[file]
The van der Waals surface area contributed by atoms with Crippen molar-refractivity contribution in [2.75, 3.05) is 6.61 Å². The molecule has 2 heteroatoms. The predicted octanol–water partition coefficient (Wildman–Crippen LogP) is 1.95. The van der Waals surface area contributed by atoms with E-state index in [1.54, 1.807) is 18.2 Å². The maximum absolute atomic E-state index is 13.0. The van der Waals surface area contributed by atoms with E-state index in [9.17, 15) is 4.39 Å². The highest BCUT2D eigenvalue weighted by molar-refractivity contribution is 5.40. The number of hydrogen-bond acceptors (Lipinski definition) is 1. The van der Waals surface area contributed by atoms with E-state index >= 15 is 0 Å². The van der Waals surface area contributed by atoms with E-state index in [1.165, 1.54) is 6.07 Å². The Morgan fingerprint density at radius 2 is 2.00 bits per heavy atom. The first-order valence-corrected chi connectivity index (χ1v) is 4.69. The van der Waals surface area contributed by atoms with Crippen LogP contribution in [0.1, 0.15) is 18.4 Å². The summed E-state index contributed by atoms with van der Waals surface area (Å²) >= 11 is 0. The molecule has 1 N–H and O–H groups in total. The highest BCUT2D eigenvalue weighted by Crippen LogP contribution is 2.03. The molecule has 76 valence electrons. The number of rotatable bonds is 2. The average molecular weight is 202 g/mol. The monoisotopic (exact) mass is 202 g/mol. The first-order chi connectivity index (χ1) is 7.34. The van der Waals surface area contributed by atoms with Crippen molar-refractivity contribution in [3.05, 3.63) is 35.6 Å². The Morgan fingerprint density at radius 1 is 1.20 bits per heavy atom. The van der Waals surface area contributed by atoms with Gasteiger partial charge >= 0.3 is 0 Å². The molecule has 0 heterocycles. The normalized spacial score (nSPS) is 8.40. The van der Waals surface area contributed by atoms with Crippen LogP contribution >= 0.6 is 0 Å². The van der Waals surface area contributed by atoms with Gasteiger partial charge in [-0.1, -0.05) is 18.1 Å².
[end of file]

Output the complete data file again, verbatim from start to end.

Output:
The van der Waals surface area contributed by atoms with Crippen molar-refractivity contribution in [2.75, 3.05) is 6.61 Å². The molecule has 2 heteroatoms. The predicted octanol–water partition coefficient (Wildman–Crippen LogP) is 1.95. The van der Waals surface area contributed by atoms with E-state index in [1.54, 1.807) is 18.2 Å². The maximum absolute atomic E-state index is 13.0. The van der Waals surface area contributed by atoms with E-state index in [9.17, 15) is 4.39 Å². The highest BCUT2D eigenvalue weighted by molar-refractivity contribution is 5.40. The number of hydrogen-bond acceptors (Lipinski definition) is 1. The van der Waals surface area contributed by atoms with E-state index >= 15 is 0 Å². The van der Waals surface area contributed by atoms with E-state index in [1.165, 1.54) is 6.07 Å². The Morgan fingerprint density at radius 2 is 2.00 bits per heavy atom. The first-order valence-corrected chi connectivity index (χ1v) is 4.69. The van der Waals surface area contributed by atoms with Crippen LogP contribution in [0.1, 0.15) is 18.4 Å². The summed E-state index contributed by atoms with van der Waals surface area (Å²) >= 11 is 0. The molecule has 1 N–H and O–H groups in total. The highest BCUT2D eigenvalue weighted by Crippen LogP contribution is 2.03. The molecule has 76 valence electrons. The number of rotatable bonds is 2. The average molecular weight is 202 g/mol. The monoisotopic (exact) mass is 202 g/mol. The first-order chi connectivity index (χ1) is 7.34. The van der Waals surface area contributed by atoms with Crippen molar-refractivity contribution in [3.05, 3.63) is 35.6 Å². The Morgan fingerprint density at radius 1 is 1.20 bits per heavy atom. The van der Waals surface area contributed by atoms with Gasteiger partial charge >= 0.3 is 0 Å². The molecule has 0 heterocycles. The normalized spacial score (nSPS) is 8.40. The van der Waals surface area contributed by atoms with Crippen LogP contribution >= 0.6 is 0 Å². The van der Waals surface area contributed by atoms with Gasteiger partial charge in [-0.1, -0.05) is 18.1 Å².